"One quick solution is to not allow anything in email to be executed."
They'll just find an exploit and go AROUND it, say by latching to another process.
"Something more drastic would be a very different OS architecture so, for example, your ransomware can't overwrite your office suite files because the server which is the only thing that can actually access the part of the disk with those files on it only responds to the office suite programs."
Then they just go for the server instead. There MUST be a way to ACCESS it, and if you can ACCESS it, someone else can hack it.
"But the banking spam, for instance, is very unlikely to have come from a pwned machine in the bank"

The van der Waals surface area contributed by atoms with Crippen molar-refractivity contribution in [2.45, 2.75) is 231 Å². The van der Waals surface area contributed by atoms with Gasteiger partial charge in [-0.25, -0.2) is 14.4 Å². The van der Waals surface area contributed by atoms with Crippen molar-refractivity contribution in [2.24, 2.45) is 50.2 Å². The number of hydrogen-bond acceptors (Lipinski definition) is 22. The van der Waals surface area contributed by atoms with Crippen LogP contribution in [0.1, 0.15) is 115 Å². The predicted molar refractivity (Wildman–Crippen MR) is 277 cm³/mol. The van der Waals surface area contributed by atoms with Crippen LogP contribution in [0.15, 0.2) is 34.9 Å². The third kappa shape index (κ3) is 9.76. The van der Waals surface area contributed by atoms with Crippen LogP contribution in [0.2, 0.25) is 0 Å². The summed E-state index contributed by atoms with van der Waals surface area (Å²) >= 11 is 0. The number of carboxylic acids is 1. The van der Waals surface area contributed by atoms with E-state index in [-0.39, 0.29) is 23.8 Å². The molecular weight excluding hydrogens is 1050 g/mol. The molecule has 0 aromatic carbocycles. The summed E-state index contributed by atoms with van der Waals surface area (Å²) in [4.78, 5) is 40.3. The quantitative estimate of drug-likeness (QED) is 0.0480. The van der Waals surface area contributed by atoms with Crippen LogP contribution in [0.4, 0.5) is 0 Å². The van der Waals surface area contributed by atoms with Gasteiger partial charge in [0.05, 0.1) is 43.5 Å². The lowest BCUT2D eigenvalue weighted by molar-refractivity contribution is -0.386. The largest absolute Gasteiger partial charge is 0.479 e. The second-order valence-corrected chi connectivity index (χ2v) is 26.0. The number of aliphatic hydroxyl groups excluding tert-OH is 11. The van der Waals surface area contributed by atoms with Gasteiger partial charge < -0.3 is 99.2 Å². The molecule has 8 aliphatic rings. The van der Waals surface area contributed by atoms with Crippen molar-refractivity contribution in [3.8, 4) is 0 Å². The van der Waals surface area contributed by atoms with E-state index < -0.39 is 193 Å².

Meaning that'll be EXACTLY where it comes from.
"Not the only solution. What's required is to build trustable services on top of it. That wouldn't preclude the continued existence of untrustable services."
No, because trusted services on an UNtrusted medium open you to Men in the Middle. It's the Weak Link problem. You have to secure the ENTIRE thing, end-to-end, or the weak link pwns you.
Put it this. In today's world, the operative statement is "Don't Trust ANYONE...Not Even Yourself."